Re: A Stoic Calendar?
- I like Nigel's idea of a Stoic calendar. I once quipped with a
friend that the difference between a philosophy and a religion is
that with religion you get holidays. I like the idea of setting
aside times to periodically reflect on ideas and beliefs. I doubt if
you could get many people to agree on what days to commemorate, but I
personally like the concept. Nigel, I think I'm going to borrow some
of your feast days; at least to "mark the day with a white stone" as
the Romans would say.
Now if I can just convince my boss to give me Marcus Aurelius
Antonious' birthday off.....
--- In firstname.lastname@example.org, "Nigel Glassborow" <thestoa@b...>
> Following on from the idea of will power and self discipline, Iwould like to share the following idea.
>various philosophies is to create times when the follower of the
> Most cultures and such like have a calendar - the purpose for the
philosophy will be reminded to take time out and re-root themselves
in their philosophy. Where a person's life has been particularly
hectic it is good to have a time to refresh one's belief.
>of 'celebration' days.
> So looking at the Stoic philosophy I have set myself a calendar
>celebrate the cycles of life, which is one of the manifestation of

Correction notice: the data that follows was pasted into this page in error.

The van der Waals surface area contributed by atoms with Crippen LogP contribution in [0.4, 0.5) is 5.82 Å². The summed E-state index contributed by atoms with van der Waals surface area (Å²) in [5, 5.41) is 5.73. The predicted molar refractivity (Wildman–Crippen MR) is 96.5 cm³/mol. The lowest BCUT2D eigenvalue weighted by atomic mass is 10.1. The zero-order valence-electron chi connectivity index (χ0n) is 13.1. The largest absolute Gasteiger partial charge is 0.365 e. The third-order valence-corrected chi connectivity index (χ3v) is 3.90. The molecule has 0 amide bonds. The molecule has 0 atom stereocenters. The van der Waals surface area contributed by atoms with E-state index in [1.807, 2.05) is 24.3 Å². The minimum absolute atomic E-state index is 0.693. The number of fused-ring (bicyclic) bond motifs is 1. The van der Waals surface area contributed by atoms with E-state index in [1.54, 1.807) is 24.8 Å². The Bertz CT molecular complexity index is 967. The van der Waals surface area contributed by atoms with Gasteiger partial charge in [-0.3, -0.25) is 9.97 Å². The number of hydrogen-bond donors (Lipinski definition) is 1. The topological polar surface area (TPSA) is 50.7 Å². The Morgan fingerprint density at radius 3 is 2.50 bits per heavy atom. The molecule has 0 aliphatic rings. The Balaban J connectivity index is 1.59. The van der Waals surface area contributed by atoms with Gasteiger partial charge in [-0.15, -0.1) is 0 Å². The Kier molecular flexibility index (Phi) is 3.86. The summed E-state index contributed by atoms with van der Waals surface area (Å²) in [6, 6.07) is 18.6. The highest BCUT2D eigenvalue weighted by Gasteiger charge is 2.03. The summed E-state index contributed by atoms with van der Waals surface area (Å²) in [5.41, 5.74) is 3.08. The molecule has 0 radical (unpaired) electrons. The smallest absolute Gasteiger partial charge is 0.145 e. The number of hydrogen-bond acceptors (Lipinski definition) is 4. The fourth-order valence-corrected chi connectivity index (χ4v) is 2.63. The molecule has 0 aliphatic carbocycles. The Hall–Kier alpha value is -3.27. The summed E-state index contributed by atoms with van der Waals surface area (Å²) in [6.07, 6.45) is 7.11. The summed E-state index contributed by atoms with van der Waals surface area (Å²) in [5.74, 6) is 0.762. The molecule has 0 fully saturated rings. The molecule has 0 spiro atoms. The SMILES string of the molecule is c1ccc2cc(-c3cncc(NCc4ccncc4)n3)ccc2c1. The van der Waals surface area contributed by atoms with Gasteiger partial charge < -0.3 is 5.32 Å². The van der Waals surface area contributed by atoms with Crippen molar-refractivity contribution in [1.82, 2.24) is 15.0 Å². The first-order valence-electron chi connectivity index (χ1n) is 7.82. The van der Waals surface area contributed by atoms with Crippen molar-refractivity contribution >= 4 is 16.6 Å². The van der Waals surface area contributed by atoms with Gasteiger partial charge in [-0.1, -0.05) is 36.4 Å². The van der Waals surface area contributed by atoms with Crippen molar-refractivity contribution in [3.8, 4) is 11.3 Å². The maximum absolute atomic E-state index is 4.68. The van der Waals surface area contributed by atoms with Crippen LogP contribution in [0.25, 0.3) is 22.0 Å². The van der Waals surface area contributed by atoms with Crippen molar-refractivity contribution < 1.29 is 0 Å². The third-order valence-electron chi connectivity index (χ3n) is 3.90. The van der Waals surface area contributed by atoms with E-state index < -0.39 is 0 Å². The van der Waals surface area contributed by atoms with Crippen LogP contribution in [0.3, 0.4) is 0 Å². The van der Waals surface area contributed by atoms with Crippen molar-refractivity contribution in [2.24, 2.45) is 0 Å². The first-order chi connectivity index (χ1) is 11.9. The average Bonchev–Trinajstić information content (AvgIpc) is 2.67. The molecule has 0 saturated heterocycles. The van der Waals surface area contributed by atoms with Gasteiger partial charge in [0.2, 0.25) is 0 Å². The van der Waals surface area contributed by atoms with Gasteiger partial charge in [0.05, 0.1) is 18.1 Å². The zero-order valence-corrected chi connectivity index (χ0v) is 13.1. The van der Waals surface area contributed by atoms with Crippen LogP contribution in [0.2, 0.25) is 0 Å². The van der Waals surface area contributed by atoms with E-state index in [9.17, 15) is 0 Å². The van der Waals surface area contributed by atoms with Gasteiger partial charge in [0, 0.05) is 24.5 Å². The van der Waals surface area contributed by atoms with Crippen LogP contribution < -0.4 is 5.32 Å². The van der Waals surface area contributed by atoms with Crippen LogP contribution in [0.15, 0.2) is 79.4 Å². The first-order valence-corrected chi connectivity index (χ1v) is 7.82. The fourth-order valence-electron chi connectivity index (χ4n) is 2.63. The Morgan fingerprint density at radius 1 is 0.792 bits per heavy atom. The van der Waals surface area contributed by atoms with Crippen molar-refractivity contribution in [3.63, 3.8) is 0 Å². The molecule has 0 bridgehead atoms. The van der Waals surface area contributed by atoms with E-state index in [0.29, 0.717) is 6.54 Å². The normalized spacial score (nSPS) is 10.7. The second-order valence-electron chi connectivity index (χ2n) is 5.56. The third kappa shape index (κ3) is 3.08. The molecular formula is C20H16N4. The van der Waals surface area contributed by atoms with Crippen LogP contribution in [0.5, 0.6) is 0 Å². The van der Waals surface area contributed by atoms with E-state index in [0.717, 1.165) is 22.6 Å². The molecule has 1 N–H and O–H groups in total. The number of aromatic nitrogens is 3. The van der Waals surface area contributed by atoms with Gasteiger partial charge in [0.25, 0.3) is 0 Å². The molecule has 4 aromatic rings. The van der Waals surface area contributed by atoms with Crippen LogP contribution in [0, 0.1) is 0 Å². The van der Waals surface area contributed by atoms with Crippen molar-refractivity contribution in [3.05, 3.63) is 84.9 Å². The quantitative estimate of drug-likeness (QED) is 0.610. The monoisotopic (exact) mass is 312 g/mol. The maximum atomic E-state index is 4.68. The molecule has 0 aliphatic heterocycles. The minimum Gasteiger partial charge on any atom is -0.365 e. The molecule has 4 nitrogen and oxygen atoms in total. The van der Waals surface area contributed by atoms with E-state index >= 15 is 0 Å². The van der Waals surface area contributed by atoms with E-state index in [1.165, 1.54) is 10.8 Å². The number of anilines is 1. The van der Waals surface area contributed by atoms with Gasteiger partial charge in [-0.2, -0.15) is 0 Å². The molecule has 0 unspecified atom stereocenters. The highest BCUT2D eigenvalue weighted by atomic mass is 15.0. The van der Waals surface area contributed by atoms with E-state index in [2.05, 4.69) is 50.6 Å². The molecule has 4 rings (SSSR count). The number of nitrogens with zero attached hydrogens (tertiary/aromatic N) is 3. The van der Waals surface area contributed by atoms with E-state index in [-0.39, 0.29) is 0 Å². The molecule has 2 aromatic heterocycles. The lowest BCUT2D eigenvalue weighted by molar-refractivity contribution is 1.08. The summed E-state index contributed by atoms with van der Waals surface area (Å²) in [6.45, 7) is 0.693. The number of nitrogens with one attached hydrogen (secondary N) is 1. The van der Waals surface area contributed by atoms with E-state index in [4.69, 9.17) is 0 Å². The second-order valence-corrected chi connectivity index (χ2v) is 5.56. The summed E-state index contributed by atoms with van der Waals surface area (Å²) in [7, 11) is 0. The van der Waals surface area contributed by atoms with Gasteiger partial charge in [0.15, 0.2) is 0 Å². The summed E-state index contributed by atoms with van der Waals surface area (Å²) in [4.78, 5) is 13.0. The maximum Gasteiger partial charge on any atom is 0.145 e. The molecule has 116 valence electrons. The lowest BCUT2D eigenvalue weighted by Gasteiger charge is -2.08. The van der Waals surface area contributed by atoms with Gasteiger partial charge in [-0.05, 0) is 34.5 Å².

> The full moons - as feast days to celebrate life.
> The Sun's Equinoxes and Solstices - these have long been days to
>which I see as a day to honour the fathers of Stoicism.
> Olympus - this is the first full moon after the summer solstice,
>including the 1st January. This period goes back beyond the 12 days
> The Dodeka - the twelve days from the 21st December to and
of Christmas, to pre Christian times. So I see no problem in sharing
such a time, and setting it aside as a period of renewal and
affirmation - both of one's beliefs and one's friendships.
>excuse to eat out and save on washing up afterwards!
> If nothing else, the wife (also a Stoic) sees the full moons as an
- John Barnett wrote:
>Naw. There's a *lot* more difference than that.
> I like Nigel's idea of a Stoic calendar. I once quipped with a
> friend that the difference between a philosophy and a religion is
> that with religion you get holidays.
> I like the idea of settingThat could be useful.
> aside times to periodically reflect on ideas and beliefs.
> I doubt ifHow about a lunar-solar calendar?
> you could get many people to agree on what days to commemorate, but I
> personally like the concept. Nigel, I think I'm going to borrow some
> of your feast days; at least to "mark the day with a white stone" as
> the Romans would say.
Each new-moon's day is the first day of a month.
The new-year's day can be the first new-moon's day
that falls on-or-after a certain solar marker.